On another note I must co-sign your breakdown of the root cause of school problems. Home life for many of these kids is not the business and as a result they show their entire ASS when they come to school. Besides a couple of incidents when I was in middle school I don't remember kids getting out of line with teachers. These kids today though, hell I don't know how you do it.

    Side note: What's the deal with so many kids with diagnosed conditions requiring meds? It seems like an excuse for bad behavior.

  2. Thanks Girl, Thanks.

    1. Kids say the darndest things. That doesn't just mean wild & out the box. Children tend to be wiser than adults give them credit for. They WILL surprise you w/what they're able to see that you can't or haven't yet.

    2. I promise it will NOT end if I get started on this. There has GOT to be a societal shift in the respect for children, which will in turn afford parents certain benefits & amenities that might actually make it possible for them to focus more on the job of RAISING, not just having children. Within that shift will require some education of parents & care providers alike so that the common goal & how to work toward it is better laid out for all parties. Along w/that, & because of it, IMO, will come a return to the ideals that made education paramount. Families will understand the value of education & therefore respect it & the people who work with their children to provide it. Unfortunately, this system is designed to fail in order that the disenfranchised can remain just that.

    3. Consider the factors:
    --diets devoid of nutrients (vitamins & minerals) but rich in additives & hormones that cause a plethora of health & behavioral concerns
    --no one drinks water unless it's flavored, or they simply drink Drink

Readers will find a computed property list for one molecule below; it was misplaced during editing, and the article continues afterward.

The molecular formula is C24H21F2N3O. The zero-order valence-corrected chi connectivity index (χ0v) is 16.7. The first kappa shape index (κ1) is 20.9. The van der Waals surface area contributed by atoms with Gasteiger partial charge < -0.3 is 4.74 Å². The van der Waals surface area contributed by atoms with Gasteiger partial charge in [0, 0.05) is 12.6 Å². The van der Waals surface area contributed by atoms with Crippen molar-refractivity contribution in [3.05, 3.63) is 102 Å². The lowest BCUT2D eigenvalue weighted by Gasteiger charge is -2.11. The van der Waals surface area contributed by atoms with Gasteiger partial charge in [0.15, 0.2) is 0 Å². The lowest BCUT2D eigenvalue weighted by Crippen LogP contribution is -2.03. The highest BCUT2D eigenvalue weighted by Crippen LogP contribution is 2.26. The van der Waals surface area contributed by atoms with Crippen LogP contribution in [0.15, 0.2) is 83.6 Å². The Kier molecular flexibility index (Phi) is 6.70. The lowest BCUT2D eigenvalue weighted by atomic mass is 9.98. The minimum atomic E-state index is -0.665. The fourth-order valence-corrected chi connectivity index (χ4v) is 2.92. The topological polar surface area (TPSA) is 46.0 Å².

--drive thru mentalities needing everything RIGHT NOW because you've been convinced you should have it (high speed everything, microwaved food)
    --children attached to technology 24/7 (mp3's, cell phones, comps, video games)
    --no longer able to do basic things like play
    --substandard health care to address issues at the onset or make use of specialized care for issues that require it

    So, like the health care industry, instead of getting to the root of a problem & trying to do away with the cause, we simply put a band aid on it. In this instance the band aid is diagnosing wild disorders that WE'VE created (ADD/ADHD/Asthma/Exzema, etc) & then medicating them so they don't get on our nerves too badly.

    Shit's crazy.

  3. As I've said before, I truly do appreciate what you are doing for these young women. I miss the days when my poor Corolla would strain at the weight of 5 or 6 8-13 year old girls piled in all types of semi-legal configurations with me at the front seat trying my best to navigate it all even though I had not quite figured out the directions. I've heard the "you're not like other teachers" refrain as well. One class a few years back took to calling me "Mama". They were a forgotten class. The mere mention of their homeroom would cause eyerolls and groans, but I somehow managed to reach them where they were and bring them to a place where others could carry them to higher ground.

    Oh, and about the ADD/ADHD bull hooey...They wanted to diagnose my baby as ADHD last year. I refused the diagnosis on the basis of HE WAS A 6 YEAR OLD BOY!!!!